There are two types of basketball players, Gus Williams has been heard to say -- "the quick" and "the dead."
Through nine NBA seasons, Williams always has been considered among the league's quality quick men. Recently, though, there has been talk that he might not be as spry as he used to be.
Maurice Cheeks of the Philadelphia 76ers doesn't buy that.
"He's still tough, even if he is 31," Cheeks said yesterday as both teams held closed-door practices at Bowie State in preparation for Game 4 of their NBA playoff series tonight at 8 at Capital Centre. "I thought about that last night. I hope I'm still doing the same things he does when I'm 31."
Cheeks, 28, was talking about the Bullets' 118-100 rout of the 76ers Wednesday night in Game 3 of the best-of-five series. Williams ran around Cheeks and the rest of the 76ers for a game-high 28 points. Although some of Williams' 11 baskets were long jumpers, there were also layups created by Williams' familiar open-court maneuvering.
It was a vintage performance and, with the Bullets trailing in games, 2-0, and facing elimination, the timing was exquisite.
But Williams had helped put the Bullets in that 2-0 hole. In Game 1, he had seven turnovers, several in the last five minutes of a very close game. In Game 2, he cut his turnovers to three, but shot only seven of 17 from the field.
Yesterday, though, he had no desire to take on his critics. "I'm just glad we won," he said. "We played a great game to win and I hope we can repeat it on Friday." That, too, was vintage Williams, who maintains the same coolness regardless of what's occurring on the basketball court.
"I'm aware of what's being said by people in the media and the fans," he said, "but that's part of the game. Why should I react to everything that's said? What would it accomplish? Those sorts of things are distractions and, if I'm worrying about them, then I couldn't play ball."
Nine times in his nine years in the league, he has played on playoff teams, a source of great pride for him. He played on the 1979 Seattle SuperSonics NBA champions, and has always been able to elevate the level of his game in the postseason. His scoring average is 1.5 points per game higher, 19.6 to 18.1, and his shooting accuracy more than a percentage point greater than his regular season norms.
At the start of the Philadelphia series, the Bullets' coaching staff wondered how well Williams' penchant for one-on-one play would fit in with the team's game plan. But during the first two games, fatigue seemed to be Williams' main problem. He had averaged 37 minutes a game in the regular season, and Cheeks was pressuring him almost relentlessly.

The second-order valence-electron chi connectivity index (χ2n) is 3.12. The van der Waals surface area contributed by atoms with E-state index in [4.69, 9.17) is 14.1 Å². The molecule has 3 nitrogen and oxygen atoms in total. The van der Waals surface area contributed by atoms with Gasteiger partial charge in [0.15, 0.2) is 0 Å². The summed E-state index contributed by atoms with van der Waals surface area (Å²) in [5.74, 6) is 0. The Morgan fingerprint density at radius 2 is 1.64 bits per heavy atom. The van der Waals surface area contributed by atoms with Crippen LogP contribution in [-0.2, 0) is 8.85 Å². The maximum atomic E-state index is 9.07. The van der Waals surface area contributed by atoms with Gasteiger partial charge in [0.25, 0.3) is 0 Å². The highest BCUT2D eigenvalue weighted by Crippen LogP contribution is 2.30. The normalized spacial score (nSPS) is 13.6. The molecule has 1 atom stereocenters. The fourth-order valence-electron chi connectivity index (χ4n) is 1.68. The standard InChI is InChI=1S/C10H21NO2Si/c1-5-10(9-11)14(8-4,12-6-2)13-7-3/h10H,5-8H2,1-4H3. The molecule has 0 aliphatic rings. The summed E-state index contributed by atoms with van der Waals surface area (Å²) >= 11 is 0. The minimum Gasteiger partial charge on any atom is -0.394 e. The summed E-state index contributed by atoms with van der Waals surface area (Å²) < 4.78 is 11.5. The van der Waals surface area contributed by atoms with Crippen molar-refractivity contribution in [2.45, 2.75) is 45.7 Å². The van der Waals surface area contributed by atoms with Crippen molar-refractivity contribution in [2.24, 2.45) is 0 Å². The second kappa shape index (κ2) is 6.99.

Williams scoffs at the idea that he was tired. "Basketball is a physical game that takes energy," he said. "You're tired at the beginning of the year. You're tired getting into and out of cabs. Marathon runners race for 26 miles. Do you think they're not tired when the race is over? They are, but the thing about professional athletes is that our recovery rate is so much quicker than weekend athletes'. You catch a breath here and there, and you're ready to go again.
"Of course, if you don't play the game the way it's supposed to be played, then you won't get tired. Anybody can just walk around on the court. All I know is that our team is down, 2-1, and that everyone could have done better, including myself."
He said that if the team had performed in Philadelphia the way it did at Capital Centre Wednesday, "things would probably be different."
Yesterday, Coach Gene Shue closed practice to the media, so he could work on adjustments for tonight's game, in which the Bullets could force a return trip to the Spectrum on Sunday. Philadelphia also closed its workout.
Shue said he is most pleased by his team's aggressiveness in Game 3.
"We like to force the issue all the time," he said, "to make things happen and not sit back passively."
Another key was how his team readjusted to the 76ers' defense against center Jeff Ruland, and how Ruland worked against Philadelphia's center, Moses Malone. Malone totaled only 11 rebounds in the last two games of the series.
"I know what we're doing," Shue told reporters, "but I'm not telling you. Each team has to figure out their own stuff, not that I meant to suggest they were smart or anything."
As of yesterday afternoon, the Bullets had 11,000 tickets left for tonight's game, which Home Team Sports will televise.